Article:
try Oliver Nelson's The Blues and The Abstract Truth...along with kinda blue one of my all time favorites
Agree with Henry, great call. Another one I would recommend is Herbie Hancock's Maiden Voyage. It doesn't actually sound like KOB, but it is similarly accessible and lyrical with spare arrangements and wonderful playing. The young Herbie along with the young Freddie Hubbard, the very young Tony Williams (whose brilliance is abundant on this record), and George Coleman and Ron Carter. It's a jazz album that has managed to penetrate my DNA in almost the same way KOB has.
anything with Ben Webster will likely give you a bit of that ease and magic. Ben has that combination of 'cool jazz' but with great tone and subtle energy that Miles had in KOB. Ben is my favorite Sax player.

i particularly like 'At the Renaissance'.

'Chet' from Chet Baker is another winner in that same vein.
Within Miles, try Round About Midnight
Another artist you may like is Philip Catherine. While he's not really like Miles "Kind of Blue", I think he appeals to those who like that genre. I would start with 1) "Transparence", and 2) "Philip Catherine/Bert Joris Brussels Jazz Orchestra - "Meeting Colours" ; but, really anything by him is worth having.
while kind of blue is an album on its own league (that's what makes it so remarkable too) you might want to try Coltrane's Blue train. this is an all-assault on melodies and rhythm. you won't believe your ears and your foot will never stop tapping to the beat.
other recommendations:
john coltrane 'my favorite things'
john coltrane 'giant steps'
the collaboration albums between ella Fitzgerald and louis armstrong (they're all great stuff!)
sonny clark 'cool struttin'
kenny dorham 'quiet kenny'
kenny dorham 'whistle stop'

and there are many others, but this is a good start!
best wishes!
The Cannonball Adderly offerings with Bill Evans and Milt Jackson are must haves. Now they are more boppin than KOB but if you buy the re mastered extended CD's the sound will not disapoint.
I can't imagine that you wouldn't also love Miles' "In A Silent Way". Great discs to play one after the other.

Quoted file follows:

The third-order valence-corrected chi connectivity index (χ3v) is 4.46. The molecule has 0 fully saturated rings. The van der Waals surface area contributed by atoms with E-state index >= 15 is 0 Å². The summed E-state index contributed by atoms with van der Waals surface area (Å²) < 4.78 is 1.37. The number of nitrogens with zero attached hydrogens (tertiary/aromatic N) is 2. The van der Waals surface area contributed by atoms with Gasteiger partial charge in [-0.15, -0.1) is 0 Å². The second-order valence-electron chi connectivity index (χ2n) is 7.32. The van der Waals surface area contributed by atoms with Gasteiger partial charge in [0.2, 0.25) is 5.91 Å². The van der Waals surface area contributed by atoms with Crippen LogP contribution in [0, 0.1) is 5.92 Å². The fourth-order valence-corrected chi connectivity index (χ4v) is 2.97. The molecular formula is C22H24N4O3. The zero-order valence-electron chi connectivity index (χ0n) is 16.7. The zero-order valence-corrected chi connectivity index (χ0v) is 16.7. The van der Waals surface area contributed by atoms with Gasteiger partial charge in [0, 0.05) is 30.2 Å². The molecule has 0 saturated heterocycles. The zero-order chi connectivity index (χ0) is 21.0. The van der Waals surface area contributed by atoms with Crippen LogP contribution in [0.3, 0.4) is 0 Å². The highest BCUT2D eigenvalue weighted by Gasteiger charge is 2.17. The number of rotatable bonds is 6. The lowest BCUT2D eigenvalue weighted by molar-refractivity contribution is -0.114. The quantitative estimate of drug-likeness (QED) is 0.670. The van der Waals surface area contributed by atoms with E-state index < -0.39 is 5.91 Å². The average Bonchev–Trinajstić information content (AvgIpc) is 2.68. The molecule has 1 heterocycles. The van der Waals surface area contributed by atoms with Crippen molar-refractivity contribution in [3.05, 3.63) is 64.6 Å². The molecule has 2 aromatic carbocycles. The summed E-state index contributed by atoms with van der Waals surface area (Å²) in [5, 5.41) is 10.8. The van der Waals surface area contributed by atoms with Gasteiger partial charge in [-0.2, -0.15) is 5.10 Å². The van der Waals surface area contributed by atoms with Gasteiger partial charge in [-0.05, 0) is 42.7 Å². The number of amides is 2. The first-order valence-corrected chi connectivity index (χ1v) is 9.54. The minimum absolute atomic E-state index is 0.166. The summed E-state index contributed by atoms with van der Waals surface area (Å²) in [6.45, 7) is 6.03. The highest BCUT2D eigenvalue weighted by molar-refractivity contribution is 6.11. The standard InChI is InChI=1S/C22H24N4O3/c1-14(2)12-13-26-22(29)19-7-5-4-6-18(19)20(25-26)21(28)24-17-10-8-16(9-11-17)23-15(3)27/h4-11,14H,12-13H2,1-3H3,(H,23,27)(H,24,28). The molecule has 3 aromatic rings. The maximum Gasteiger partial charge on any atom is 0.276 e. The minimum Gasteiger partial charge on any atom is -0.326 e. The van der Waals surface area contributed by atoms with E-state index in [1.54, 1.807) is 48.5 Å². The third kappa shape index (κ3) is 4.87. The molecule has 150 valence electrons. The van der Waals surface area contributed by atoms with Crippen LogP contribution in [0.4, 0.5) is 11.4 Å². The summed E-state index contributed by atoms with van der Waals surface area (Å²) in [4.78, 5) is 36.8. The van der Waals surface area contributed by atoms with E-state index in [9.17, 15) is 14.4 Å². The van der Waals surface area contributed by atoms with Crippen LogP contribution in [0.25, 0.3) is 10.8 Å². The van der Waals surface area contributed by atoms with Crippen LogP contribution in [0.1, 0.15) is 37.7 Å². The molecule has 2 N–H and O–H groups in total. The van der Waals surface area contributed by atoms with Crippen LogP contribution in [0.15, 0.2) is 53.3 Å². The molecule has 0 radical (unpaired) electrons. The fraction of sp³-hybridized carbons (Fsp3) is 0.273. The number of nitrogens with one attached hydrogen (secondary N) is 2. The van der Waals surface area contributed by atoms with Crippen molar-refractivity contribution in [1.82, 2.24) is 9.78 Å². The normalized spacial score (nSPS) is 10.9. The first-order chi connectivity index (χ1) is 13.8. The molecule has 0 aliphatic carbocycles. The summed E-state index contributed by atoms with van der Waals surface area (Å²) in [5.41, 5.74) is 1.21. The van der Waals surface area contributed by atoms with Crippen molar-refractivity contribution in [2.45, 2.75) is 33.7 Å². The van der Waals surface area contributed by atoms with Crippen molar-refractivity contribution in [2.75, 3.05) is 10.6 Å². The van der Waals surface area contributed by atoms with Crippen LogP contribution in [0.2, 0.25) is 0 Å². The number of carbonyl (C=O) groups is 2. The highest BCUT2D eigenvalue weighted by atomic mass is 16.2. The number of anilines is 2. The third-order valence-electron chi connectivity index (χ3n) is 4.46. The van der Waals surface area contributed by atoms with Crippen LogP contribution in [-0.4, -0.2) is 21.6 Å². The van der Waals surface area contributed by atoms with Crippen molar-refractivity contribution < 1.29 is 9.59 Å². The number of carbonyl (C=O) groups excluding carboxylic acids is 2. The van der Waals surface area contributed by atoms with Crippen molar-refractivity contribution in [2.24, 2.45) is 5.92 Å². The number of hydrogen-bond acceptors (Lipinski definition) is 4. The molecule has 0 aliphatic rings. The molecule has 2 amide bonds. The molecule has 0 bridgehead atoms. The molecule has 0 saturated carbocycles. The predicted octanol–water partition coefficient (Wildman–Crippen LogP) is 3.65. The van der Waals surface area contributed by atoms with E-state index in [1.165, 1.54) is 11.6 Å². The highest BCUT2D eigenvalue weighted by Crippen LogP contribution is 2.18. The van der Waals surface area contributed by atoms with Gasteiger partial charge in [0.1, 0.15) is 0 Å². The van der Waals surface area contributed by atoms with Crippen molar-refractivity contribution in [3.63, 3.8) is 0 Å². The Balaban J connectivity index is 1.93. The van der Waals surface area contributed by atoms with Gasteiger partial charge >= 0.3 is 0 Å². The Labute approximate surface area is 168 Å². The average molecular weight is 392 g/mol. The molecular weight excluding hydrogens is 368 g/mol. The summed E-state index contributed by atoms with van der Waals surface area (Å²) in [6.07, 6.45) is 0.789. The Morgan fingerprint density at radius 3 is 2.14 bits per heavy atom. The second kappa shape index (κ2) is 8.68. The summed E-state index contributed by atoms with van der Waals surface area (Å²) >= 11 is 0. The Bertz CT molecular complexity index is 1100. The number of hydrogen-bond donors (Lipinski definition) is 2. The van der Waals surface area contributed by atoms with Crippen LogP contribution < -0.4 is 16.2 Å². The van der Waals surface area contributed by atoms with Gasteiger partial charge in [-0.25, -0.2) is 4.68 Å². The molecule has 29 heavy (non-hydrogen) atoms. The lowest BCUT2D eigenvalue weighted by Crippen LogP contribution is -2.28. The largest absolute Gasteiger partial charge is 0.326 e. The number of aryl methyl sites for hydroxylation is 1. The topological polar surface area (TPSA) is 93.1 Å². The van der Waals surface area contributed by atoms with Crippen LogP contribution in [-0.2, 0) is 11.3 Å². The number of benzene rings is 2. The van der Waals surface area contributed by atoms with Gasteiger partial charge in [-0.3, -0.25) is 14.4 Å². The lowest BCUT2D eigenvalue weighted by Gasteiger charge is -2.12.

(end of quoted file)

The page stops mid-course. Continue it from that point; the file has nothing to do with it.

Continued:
Thank you guys for your suggestions. I have sampled all the music up to Cdelplato's post, and here is how I rank them (these are already on my Amazon wish list!)

1. Gene Ammons: Boss Tenor
2. Cannonball Adderley: Somethin' Else
3. Ben Webster: At the Renaissance
4. Miles davis: relaxin'
5. john coltrane: my favorite things
6. Sonny Clark: Cool Struttin
7. Kenny Dorham: Whistle Stop

Sorry Cdelplato, but "In a Silent Way" does not cut it for me. may be the sample on amazon is to short to feel it. Any other suggestions?

Looks like you got a lot of good recommendations. The following are some additional albums to look into that are all classics with great, and quite accessible music:

Oliver Nelson: Blues and the Abstract Truth
Mal Waldron/Eric Dolphy: The Quest
Mingus: Ah Um
Mingus: Black Saint, Sinner Lady
Monk: Brilliant Corners (title cut is one of the truly great numbers)
Coltrane: Blue Trane
Johnny Hodges and Billy Strayhorn and the Orchestra

living artists: (someone already mentioned Rollis' Saxophone Collossus)

Charlie Haden/Quartet West: Haunted Heart
Hancock: Maiden Voyage
Hancock: Maiden Voyage
Check out Tomasz Stanko "Soul of Things" and "Suspended Night".
Check out John Coltrane "The Ultimate Blue Train".

If you want other good Miles discs to consider, check out "Bitches Brew", "Sketches of Spain" and "Porgy and Bess".....but in general, nothing will be "like" "Kind of Blue".
"but in general, nothing will be "like" "Kind of Blue"."

I'm with Audphile1 here; KoB does not invite many direct comparisons (sui generis, as they say).

I find "Sketches of Spain," closer than many in the Miles catalog. I do not find the In recordings close, though "Cookin'" is unmissable, and the disc that got me into to Jazz.

For some reason, I find myself thinking of Evans' "Conversations with Myself" here, though I'm not sure what the similarities b/w it and KoB are, except for the same genius piano player.

If I may be forgiven a slight thread hijack, if you like the In recordings, seek out "Art Pepper Meets the Rhythm Section," which is likewise graced by Garland/Chambers/Jones. Then go to "Modern Art." Had them both on last night, after not listening to Pepper in a while. What a sweet, sweet, horn . . . .


a little more on 'in a silent way'. i read that someone had recommended such album on this thread. truth is , in a silent way is a very different period in miles davis vast catalog. it is from his 'electric' period in which he experimented with fusion and rock. it is a great album though, but it would be unfair to compare it to in a kind of blue. they're on different leagues, not even the same musical style. i would recommend the album, but be warned, it isn't pure 50's jazz. it is something else.
but "In a Silent Way" does not cut it for me. may be the sample on amazon is to short to feel it.
If you are destined to get into this album, listening to a taste on the 'net will definitely not make it happen. It's a "grow to love it" recording, IMO. As Proghead notes, it is not remotely like KOB, but is in fact closer to his electric stuff...which is not to missed either.

Definitely check out "L'Ascenseur pour L'Echafaud". It's a soundtrack, and one of his best recordings, IMO.
imho check out these recordings:

Webster Young: For Lady

Paul Desmond: Living Easy

Chet Baker: In Paris

Kenny Burrell: Midnight Blue

these are the first ones that popped into my head.
Agree with Audphile 1.
KOB is as unique as Abbey Road.